Platinum miners face brutal working conditions in South Africa, earning poverty wages in spite of the huge profits made from extracting the world’s most valuable metal. Miners began publicly airing their long-standing grievances at the Lonmin operation on August 10, 2012 and demanded an increase in monthly wages to 12,500 South African Rand [US$1,200].
However, the leadership of the National Union of Mineworkers (NUM), the union claiming to represent most of the miners at that point, refused to negotiate a wage increase. Increasingly disgusted with the way NUM officials were handling the situation, workers began acting independently and took matters into their own hands.
After they were turned back by a Lonmin official, unarmed workers marched to the NUM’s offices to present the bureaucrats with a memorandum on August 11. Rather than meet with the workers, NUM officials and thugs at the office came out with guns blazing, killing two protesting workers.
Following days of unrest, striking miners occupied a small hill on public land and refused to descend until mine management discussed wages with them. On August 13 a contingent of the miners went back to the Lonmin offices to try and negotiate a wage increase once more. This march resulted in the first confrontation with police.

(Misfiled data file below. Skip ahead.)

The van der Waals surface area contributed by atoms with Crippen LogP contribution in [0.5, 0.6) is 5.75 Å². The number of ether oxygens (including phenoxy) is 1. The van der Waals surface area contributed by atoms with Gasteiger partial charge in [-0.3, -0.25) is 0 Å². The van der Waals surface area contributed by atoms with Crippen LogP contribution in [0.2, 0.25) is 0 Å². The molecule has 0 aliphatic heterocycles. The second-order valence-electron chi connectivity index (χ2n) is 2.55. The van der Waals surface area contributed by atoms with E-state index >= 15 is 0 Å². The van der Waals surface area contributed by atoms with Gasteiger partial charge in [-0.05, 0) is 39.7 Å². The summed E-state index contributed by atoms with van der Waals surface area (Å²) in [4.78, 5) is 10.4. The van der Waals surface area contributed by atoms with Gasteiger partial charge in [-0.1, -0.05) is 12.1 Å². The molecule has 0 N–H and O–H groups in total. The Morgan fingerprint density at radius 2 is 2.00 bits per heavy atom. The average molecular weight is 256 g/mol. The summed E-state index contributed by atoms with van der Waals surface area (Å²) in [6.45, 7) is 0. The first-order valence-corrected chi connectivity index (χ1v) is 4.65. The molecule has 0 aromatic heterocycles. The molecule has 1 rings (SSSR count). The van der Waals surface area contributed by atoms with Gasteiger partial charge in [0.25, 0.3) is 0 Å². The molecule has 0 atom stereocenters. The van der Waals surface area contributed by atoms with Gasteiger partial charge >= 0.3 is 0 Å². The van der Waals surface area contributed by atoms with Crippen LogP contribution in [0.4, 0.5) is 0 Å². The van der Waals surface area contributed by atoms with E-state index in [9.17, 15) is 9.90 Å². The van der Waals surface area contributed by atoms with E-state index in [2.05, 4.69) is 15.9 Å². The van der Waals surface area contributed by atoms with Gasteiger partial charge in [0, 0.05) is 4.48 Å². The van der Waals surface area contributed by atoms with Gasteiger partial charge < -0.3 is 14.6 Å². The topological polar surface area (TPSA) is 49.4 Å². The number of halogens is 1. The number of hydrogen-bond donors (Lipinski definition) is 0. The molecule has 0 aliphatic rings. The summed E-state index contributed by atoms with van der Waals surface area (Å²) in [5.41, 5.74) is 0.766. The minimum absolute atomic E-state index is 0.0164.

When the miners rejected the demand to put down their weapons--spears and machetes--police began shooting tear gas at the group. When the workers started running, police opened fire, killing at least three miners. Two police officers were also killed during the incident. The death of the police officers was seized upon by the media, politicians and police to paint the miners as criminals and justify the increased police presence and militarization near the plant.
Tellingly, Miners Shot Down shifts at this point to focus on the role of Cyril Ramaphosa, the former NUM chief and now one of South Africa’s richest individuals. Archive material of Ramaphosa at a union event during the apartheid era highlights his “left” demagogy, now revealed as entirely hollow. We see him intoning, “There is no such thing as a liberal bourgeois. They are all the same. They use fascist methods to destroy workers’ lives.”
In the intervening years Ramaphosa has accumulated an estimated wealth of $700 million and a seat on Lonmin’s board of directors. According to the Cape Times, “His Shanduka group owns 9 percent of the company [Lonmin] through its 50 percent stake in Incwala Resources, Lonmin’s black economic empowerment partner.” These days the former union leader does not hesitate to use “fascist”-like methods to suppress workers’ struggles.